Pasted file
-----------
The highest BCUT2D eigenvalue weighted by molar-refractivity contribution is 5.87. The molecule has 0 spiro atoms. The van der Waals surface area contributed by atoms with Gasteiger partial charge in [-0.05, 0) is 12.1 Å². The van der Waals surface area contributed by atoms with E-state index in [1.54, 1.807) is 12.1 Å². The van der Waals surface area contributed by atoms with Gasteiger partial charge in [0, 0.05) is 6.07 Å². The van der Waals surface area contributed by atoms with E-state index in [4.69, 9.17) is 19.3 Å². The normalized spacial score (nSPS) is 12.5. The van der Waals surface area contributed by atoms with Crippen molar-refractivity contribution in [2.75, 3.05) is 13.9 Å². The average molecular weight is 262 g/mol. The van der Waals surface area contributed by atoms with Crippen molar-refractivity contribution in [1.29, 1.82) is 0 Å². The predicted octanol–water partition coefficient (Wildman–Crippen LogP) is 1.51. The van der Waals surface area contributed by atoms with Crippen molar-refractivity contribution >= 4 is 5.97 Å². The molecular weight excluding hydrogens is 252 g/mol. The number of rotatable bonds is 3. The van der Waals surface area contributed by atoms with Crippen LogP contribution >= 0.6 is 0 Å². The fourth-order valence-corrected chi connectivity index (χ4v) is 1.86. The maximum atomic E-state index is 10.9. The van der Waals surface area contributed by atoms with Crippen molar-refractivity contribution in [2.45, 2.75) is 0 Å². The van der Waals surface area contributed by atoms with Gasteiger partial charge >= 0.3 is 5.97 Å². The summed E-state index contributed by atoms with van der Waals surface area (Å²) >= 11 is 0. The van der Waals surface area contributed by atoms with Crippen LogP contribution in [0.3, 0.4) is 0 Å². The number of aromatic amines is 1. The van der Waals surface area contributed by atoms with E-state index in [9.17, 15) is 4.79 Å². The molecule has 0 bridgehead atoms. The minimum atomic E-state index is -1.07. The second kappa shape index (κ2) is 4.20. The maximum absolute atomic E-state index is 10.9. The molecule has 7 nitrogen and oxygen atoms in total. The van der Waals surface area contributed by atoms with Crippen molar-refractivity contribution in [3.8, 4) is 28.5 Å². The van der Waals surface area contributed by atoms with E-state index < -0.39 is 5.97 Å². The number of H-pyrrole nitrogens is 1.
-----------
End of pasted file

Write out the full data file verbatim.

The highest BCUT2D eigenvalue weighted by molar-refractivity contribution is 5.87. The molecule has 0 spiro atoms. The van der Waals surface area contributed by atoms with Gasteiger partial charge in [-0.05, 0) is 12.1 Å². The van der Waals surface area contributed by atoms with E-state index in [1.54, 1.807) is 12.1 Å². The van der Waals surface area contributed by atoms with Gasteiger partial charge in [0, 0.05) is 6.07 Å². The van der Waals surface area contributed by atoms with E-state index in [4.69, 9.17) is 19.3 Å². The normalized spacial score (nSPS) is 12.5. The van der Waals surface area contributed by atoms with Crippen molar-refractivity contribution in [2.75, 3.05) is 13.9 Å². The average molecular weight is 262 g/mol. The van der Waals surface area contributed by atoms with Crippen molar-refractivity contribution in [1.29, 1.82) is 0 Å². The predicted octanol–water partition coefficient (Wildman–Crippen LogP) is 1.51. The van der Waals surface area contributed by atoms with Crippen molar-refractivity contribution >= 4 is 5.97 Å². The molecular weight excluding hydrogens is 252 g/mol. The number of rotatable bonds is 3. The van der Waals surface area contributed by atoms with Crippen LogP contribution >= 0.6 is 0 Å². The fourth-order valence-corrected chi connectivity index (χ4v) is 1.86. The maximum atomic E-state index is 10.9. The van der Waals surface area contributed by atoms with Crippen molar-refractivity contribution in [2.45, 2.75) is 0 Å². The van der Waals surface area contributed by atoms with Gasteiger partial charge >= 0.3 is 5.97 Å². The summed E-state index contributed by atoms with van der Waals surface area (Å²) >= 11 is 0. The van der Waals surface area contributed by atoms with Crippen LogP contribution in [0.3, 0.4) is 0 Å². The number of aromatic amines is 1. The van der Waals surface area contributed by atoms with E-state index in [9.17, 15) is 4.79 Å². The molecule has 0 bridgehead atoms. The minimum atomic E-state index is -1.07. The second kappa shape index (κ2) is 4.20. The maximum absolute atomic E-state index is 10.9. The molecule has 7 nitrogen and oxygen atoms in total. The van der Waals surface area contributed by atoms with Crippen molar-refractivity contribution in [3.8, 4) is 28.5 Å². The van der Waals surface area contributed by atoms with E-state index < -0.39 is 5.97 Å². The number of H-pyrrole nitrogens is 1.